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280 Christopher Cramer and Paul Richards or spatial context. Indeed, there is increasing interest in the spatial dimensions of violent conict. Nathan (2005) points to evidence that most civil wars in the Uppsala Conict Data Project dataset are not actually located in areas characterized by natural resource extraction.The Armed Conict Location and Event Dataset (ACLED) shows how geographically more precise datasets may be assembled at the cross-country level (Raleigh et al. 2010). ACLED data also help to challenge some of the causal (often, in fact, only correlative) claims made in the literature on violent conicts in developing countries.1 It is precisely this focus on the signicance of where violence occurs and the need to account for the where that Verwimp (2011, this issue) brings to his analysis of massacres in Rwanda in the early 1990s, highlighting the role of paysannat settlement schemes in particular. Beyond geography, studying the agrarian dimensions of violent conicts involves seeing how access to and control of land and labour, as well as nancial capital, is shaped by social structures and relations, including class, gender and age. Moreover, such studies point to changes in these structures and relations, which in turn pose threats to established and institutionalized patterns of access and control. These changes may be driven by demographic pressures and increasing land scarcity, sometimes articially accelerated by new forms of foreign investment (Peters and Richards 2011, this issue) or by immigration and shifts in labour markets, or greater integration into global markets. Central to most of these changes, and the tensions they may generate, are policies: policies regulating property rights, investment in rural infrastructure, establishing sectoral change in productive activities and so on. Agrarian activity is concerned with cultivation (any kind of care for and production of crops or domestic animals), and typically requires access to land, as well as labour, capital and technology. The requirements for land, and the specic kinds of skill required to manage and maintain land successfully, often give to agrarian studies a distinctive cast; for example, a concern with ecological factors (climate, soils, seeds, animals, diseases etc.) not found in other areas of economic or social analysis. Typically, agrarian analysis looks at the ways in which cultivating and non-cultivating classes (e.g. farmers and farm labourers on the one hand, and merchants and those who live from rents on land) combine or compete in constituting the economic and social systems of agrarian society. Transitions are a particular focus of analytical concern for example, from subsistence to feudal or capitalist, market-based relations of production since these more readily lay bare the tensions and contradictions associated with specic agrarian social formations. Agrarian conicts are focused on land (including issues of tithes, rents and taxes), and on the division of labour in cultivation (including struggles over the technologies through which labour is applied to land). Agrarian struggle in late medieval/early modern Europe allied serfs, peasants, modernizing tenants and merchants against a rentier aristocracy that formed the backbone of state power (as instanced by the English peasants revolt of 1381; Dobson 1970). More recently, agrarian struggle has assumed new transnational forms in the past ve centuries or more, as vast tracts of land in the New World, the Tropics and the Southern Hemisphere have been taken into cultivation via settler colonialism and Great Power imperialism. During this time, agricultural commodities have increasingly been produced and traded on an intercontinental scale, a process that continues in the twenty-rst century. The commodication of people, as chattel slaves, and the trading of these slaves over huge distances to supply labour to tropical plantations for sugar, cotton and coffee from the fteenth century was a key aspect of agro-globalization. Agrarian struggle continues to be marked by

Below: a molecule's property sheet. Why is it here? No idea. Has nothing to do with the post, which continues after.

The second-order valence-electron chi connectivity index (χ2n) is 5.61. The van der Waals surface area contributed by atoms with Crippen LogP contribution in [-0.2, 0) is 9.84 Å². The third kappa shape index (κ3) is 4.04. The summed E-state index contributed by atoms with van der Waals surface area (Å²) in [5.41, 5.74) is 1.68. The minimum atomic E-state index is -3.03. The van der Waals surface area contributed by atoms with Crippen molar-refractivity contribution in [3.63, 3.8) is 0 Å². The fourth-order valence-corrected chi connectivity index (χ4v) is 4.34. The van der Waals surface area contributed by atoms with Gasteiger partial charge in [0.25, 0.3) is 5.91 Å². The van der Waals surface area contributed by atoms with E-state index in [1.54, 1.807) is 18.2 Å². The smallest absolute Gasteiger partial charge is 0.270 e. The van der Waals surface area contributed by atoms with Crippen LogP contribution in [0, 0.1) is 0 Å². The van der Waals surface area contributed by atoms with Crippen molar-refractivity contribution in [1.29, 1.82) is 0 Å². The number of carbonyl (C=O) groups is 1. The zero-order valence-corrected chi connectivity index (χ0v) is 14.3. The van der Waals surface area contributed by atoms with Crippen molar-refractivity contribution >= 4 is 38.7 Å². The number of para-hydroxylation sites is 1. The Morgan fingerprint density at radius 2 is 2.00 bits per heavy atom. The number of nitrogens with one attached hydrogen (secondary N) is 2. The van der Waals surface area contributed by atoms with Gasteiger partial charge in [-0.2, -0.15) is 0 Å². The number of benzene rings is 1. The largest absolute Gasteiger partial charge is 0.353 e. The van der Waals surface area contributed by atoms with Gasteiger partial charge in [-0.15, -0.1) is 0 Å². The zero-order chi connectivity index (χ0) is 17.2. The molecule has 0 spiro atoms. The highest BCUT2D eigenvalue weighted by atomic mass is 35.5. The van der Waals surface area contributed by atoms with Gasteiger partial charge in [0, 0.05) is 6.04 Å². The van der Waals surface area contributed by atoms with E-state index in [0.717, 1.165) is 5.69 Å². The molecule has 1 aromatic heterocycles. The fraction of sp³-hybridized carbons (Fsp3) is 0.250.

1 Explanations for conict onset and diffusion appear to be contingent on the scale at which research is undertaken (Raleigh et al. 2010, 652).